Background: Currently, the 2002 American Joint Committee on Cancer (AJCC) staging system of prostate cancer does not include any stratification of patients according to the number of positive nodes. However, node positive (N+) patients share heterogeneous outcomes according to the extent of lymph node invasion (LNI).
Objective: To test whether the accuracy of cancer specific survival (CSS) predictions may be improved if node positive patients are stratified according to the number of positive nodes.
Design, setting, and participants: The study cohort included 703 N+ M0 patients treated with radical prostatectomy (RP) and extended pelvic lymph node dissection (ePLND) between September 1988 and January 2003 at two large Academic Institutions. Number of positive nodes was dichotomized according to the most informative cut-off predicting CSS. Kaplan-Meier curves assessed cancer specific survival rates. Predictive accuracy of the current N stage and of the new N classification in predicting CSS was quantified with Harrell's concordance index after adjusting for pathological (T) stage and internally validated with 200 boostraps resamples. Differences in predictive accuracy were compared with the Mantel-Haentzel test.
Results and limitations: Mean follow-up was 113.7 months (median: 112.5, range 3.5-243). The mean number of nodes removed was 13.9 (range: 2-52). The mean number of positive nodes was 2.3 (range: 1-31). The most informative cut-off of positive nodes in predicting CSS was 2. Of all, 532 (75.7%) patients had 2 or less positive nodes, while 171 (24.3%) had more than 2 positive nodes. Patients with 2 or less positive nodes had significantly better CSS outcome at 15 year follow-up compared to patients with more than 2 positive nodes (84% vs 62%; p<0.001). After adjusting for pathological stage, multivariable predictive accuracy of the new N staging (<or=2 or >2 positive nodes) was 65.0% vs 60.1% when the number of positive nodes was not considered (4.9% gain; p<0.001).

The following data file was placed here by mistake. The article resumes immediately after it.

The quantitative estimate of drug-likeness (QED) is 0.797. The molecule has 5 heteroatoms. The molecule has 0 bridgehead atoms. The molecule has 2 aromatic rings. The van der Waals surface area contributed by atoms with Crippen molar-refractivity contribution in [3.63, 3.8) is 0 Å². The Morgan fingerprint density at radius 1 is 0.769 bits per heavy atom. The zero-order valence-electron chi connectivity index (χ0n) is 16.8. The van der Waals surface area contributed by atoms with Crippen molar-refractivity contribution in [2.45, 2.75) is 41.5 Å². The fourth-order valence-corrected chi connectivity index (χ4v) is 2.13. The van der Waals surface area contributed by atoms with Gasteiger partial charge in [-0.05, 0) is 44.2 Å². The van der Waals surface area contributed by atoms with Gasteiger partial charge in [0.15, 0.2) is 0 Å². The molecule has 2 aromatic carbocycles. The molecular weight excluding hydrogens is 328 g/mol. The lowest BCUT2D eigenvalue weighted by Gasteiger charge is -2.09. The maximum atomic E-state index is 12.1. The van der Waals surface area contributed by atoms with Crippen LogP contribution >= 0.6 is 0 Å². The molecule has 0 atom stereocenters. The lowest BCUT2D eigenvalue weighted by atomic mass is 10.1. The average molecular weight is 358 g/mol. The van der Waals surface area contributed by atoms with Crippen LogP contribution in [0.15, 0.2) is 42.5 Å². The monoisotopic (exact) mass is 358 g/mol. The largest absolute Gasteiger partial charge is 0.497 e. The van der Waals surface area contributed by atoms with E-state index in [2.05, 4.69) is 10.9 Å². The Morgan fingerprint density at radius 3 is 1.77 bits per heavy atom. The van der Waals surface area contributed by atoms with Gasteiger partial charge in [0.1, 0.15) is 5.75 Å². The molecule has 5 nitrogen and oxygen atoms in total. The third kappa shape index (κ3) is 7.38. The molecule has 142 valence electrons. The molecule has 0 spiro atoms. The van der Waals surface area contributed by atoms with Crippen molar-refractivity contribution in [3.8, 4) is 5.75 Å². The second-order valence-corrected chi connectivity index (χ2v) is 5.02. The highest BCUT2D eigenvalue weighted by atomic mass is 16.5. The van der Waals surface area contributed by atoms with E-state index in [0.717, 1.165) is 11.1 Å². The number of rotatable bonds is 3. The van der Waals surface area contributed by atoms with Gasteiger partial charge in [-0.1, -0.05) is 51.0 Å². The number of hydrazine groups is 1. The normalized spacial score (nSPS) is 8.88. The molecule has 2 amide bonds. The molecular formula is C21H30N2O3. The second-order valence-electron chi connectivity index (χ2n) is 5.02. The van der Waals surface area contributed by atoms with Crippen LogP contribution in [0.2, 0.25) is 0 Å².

Conclusions: We demonstrated that patients with up to 2 positive nodes experienced excellent CSS, which was significantly higher compared to patients with more than 2 positive nodes. Moreover, a significant improvement in CSS prediction was reached when the number of positive nodes was considered. Thus, our results reinforce the need for a stratification of node positive patients according to the number of positive nodes and may warrant consideration in the next revision of the pathologic TNM classification.